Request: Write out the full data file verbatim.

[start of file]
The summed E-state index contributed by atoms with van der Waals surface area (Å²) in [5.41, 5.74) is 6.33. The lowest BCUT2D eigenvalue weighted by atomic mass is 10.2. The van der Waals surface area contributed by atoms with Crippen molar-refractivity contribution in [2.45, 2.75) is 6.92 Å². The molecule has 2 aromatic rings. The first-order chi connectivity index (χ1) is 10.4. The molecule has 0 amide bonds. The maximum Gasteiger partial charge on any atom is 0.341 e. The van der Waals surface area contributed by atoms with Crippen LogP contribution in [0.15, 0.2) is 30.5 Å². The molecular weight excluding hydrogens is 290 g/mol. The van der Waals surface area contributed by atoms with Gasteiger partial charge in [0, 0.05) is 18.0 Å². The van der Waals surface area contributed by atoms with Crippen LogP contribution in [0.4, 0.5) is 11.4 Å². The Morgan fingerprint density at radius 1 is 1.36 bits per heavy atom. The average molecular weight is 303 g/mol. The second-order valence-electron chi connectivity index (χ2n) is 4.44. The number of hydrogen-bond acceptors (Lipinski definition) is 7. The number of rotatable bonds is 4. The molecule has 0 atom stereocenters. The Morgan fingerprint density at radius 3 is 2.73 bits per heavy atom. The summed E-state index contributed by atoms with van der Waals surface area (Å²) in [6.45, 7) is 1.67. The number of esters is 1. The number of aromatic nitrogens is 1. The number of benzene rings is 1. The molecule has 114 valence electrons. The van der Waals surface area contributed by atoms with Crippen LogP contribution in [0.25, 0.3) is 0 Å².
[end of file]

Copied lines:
The summed E-state index contributed by atoms with van der Waals surface area (Å²) in [5.41, 5.74) is 6.33. The lowest BCUT2D eigenvalue weighted by atomic mass is 10.2. The van der Waals surface area contributed by atoms with Crippen molar-refractivity contribution in [2.45, 2.75) is 6.92 Å². The molecule has 2 aromatic rings. The first-order chi connectivity index (χ1) is 10.4. The molecule has 0 amide bonds. The maximum Gasteiger partial charge on any atom is 0.341 e. The van der Waals surface area contributed by atoms with Crippen LogP contribution in [0.15, 0.2) is 30.5 Å². The molecular weight excluding hydrogens is 290 g/mol. The van der Waals surface area contributed by atoms with Gasteiger partial charge in [0, 0.05) is 18.0 Å². The van der Waals surface area contributed by atoms with Crippen LogP contribution in [0.4, 0.5) is 11.4 Å². The Morgan fingerprint density at radius 1 is 1.36 bits per heavy atom. The average molecular weight is 303 g/mol. The second-order valence-electron chi connectivity index (χ2n) is 4.44. The number of hydrogen-bond acceptors (Lipinski definition) is 7. The number of rotatable bonds is 4. The molecule has 0 atom stereocenters. The Morgan fingerprint density at radius 3 is 2.73 bits per heavy atom. The summed E-state index contributed by atoms with van der Waals surface area (Å²) in [6.45, 7) is 1.67. The number of esters is 1. The number of aromatic nitrogens is 1. The number of benzene rings is 1. The molecule has 114 valence electrons. The van der Waals surface area contributed by atoms with Crippen LogP contribution in [0.25, 0.3) is 0 Å².